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Illustration by iStock, Security Management.

Aim for Authenticity at CSO Secure Horizons

Last year at GSX, the conversation among CSOs focused on what the new normal after the COVID-19 pandemic would look like. This year, these executives will home in on how the current global threat landscape has turned security leadership on its ear.

In response to the changes brought by artificial intelligence (AI), geopolitical challenges, supply chain complexities, and more, CSOs need to be informed, confident, and clear communicators, says Lida Citroën, an award-winning branding and reputation management expert who will be leading a group of security leaders in a weekend of education sessions, in-depth discussions, and thought-provoking case studies as part of Secure Horizons—an exclusive CSO Center event before GSX kicks off.



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“In the past, perhaps, in all industries, we’ve relied on technical expertise,” Citroën says. “You had the competency, you had the credentials; that should infer a level of responsibility, authority, and influence. But in the work that I’ve done, we know that across industries that doesn’t give it to you anymore. Especially when we think about influence—it isn’t compliance, it isn’t coercion. It’s really building support, building community, and having people trust you when you say something and not go and verify, fact-check, and be skeptical.”


“What we’re building for GSX are really tools to help them position themselves not necessarily with the competency piece but with the presence piece—how do you communicate through storytelling, through narrative, through networking and relationships, through confidence-building tools with how you carry yourself,” she continues. “These are nuances to leadership that have been talked about in other industries a lot, but perhaps they are more needed today than ever in the security industry.”

Citroën participated in CSO Center programming at GSX 2022, and something about GSX and ASIS International keeps bringing her back.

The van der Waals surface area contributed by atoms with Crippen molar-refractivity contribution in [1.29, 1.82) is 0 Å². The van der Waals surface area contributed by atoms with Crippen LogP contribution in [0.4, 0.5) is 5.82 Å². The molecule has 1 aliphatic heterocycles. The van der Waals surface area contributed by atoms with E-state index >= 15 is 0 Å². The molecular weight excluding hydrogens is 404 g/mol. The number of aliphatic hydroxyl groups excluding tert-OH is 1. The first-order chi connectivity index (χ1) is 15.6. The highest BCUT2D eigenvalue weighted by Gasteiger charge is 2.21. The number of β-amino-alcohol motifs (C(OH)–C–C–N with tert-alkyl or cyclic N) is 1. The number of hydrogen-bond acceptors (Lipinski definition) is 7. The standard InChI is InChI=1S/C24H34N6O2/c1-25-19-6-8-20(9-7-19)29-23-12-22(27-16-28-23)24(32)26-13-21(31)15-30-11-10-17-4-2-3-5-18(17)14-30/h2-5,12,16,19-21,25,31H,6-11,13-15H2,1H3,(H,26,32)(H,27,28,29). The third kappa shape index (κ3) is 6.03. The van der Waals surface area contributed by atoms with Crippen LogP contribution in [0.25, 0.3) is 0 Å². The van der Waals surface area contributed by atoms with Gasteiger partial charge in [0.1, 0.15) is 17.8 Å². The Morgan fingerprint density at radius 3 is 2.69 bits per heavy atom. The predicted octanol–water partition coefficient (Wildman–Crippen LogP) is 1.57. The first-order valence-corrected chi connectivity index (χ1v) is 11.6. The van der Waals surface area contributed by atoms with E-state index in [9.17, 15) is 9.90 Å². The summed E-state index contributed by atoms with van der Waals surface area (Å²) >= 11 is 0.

“There is something about ASIS,” she says. “What I’ve realized is: these are fabulous people who are so passionate about the work that they’re doing, and that’s the type of place I want to be. I’ve had conversations that have continued throughout the year. What I’ve experienced at GSX in particular is that the people are really paying attention. When I’ve had follow-up conversations with people I met there, they refer to something I said or something they experienced in the exhibit hall or another session, and the information is really sticking. And that’s a unique experience that ASIS is providing.”

Secure Horizons 2023 was designed with input from Citroën, CSO Center members, and ASIS International staff to give CSOs the opportunity to practice skills with peers and industry experts to help the information sink in while building long-term relationships. This year’s two-day intensive program will focus on building executive presence, managing reputation, leveraging strategic storytelling and effective communications, and leading through credibility crises.

“In my experience in the work that I do, I think most people are overconfident about their trustworthiness and their self-awareness—which probably goes hand-in-hand,” Citroën says.

But trust is a precious commodity, and people have less of it than you might assume, Citroën says. During a crisis, leaders will not have the luxury of time to have trust-fostering conversations and build authentic relationships—they must already exist to serve any positive purpose in an emergency. So, CSOs need to invest time and effort in early outreach and nuanced communication that connects with their audience in a genuine and memorable way.

“It’s not about perfection, but it absolutely is about consistency,” she notes.

Citroën will be working with CSOs at the event to identify storytelling techniques that work from the frontline to the boardroom. This doesn’t mean telling fables or “once upon a time” tales, but instead crafting an effective message that frames key takeaways in context. These techniques will enable listeners to remember and accurately retell security’s message.

“Storytelling involves the structure of communication, how you organize your idea and your message, and also being really sensitive and aware of the person you’re speaking to,” Citroën says. “Do they have all the information? Are you speaking five steps ahead of where their knowledge is? How do they feel about the information? Is there a bias or a misperception that you’re trying to communicate through and not even realize? How much credibility do you have in trying to communicate that story? These are soft skills, but they are critical to being able to lead in any kind of organization.”

Along with her work on Secure Horizons, Citroën will present “Power Up Your Personal Brand: Grow Your Professional Influence,” which is open to all GSX attendees at the Career HQ Stage on Monday, 11 September, at 12:30 p.m.

Learn more about Secure Horizons on its event Web page. Learn more about the CSO Center and member eligibility here.

Claire Meyer is managing editor of Security Management, which publishes the GSX Daily. Connect with her at [email protected] or on LinkedIn.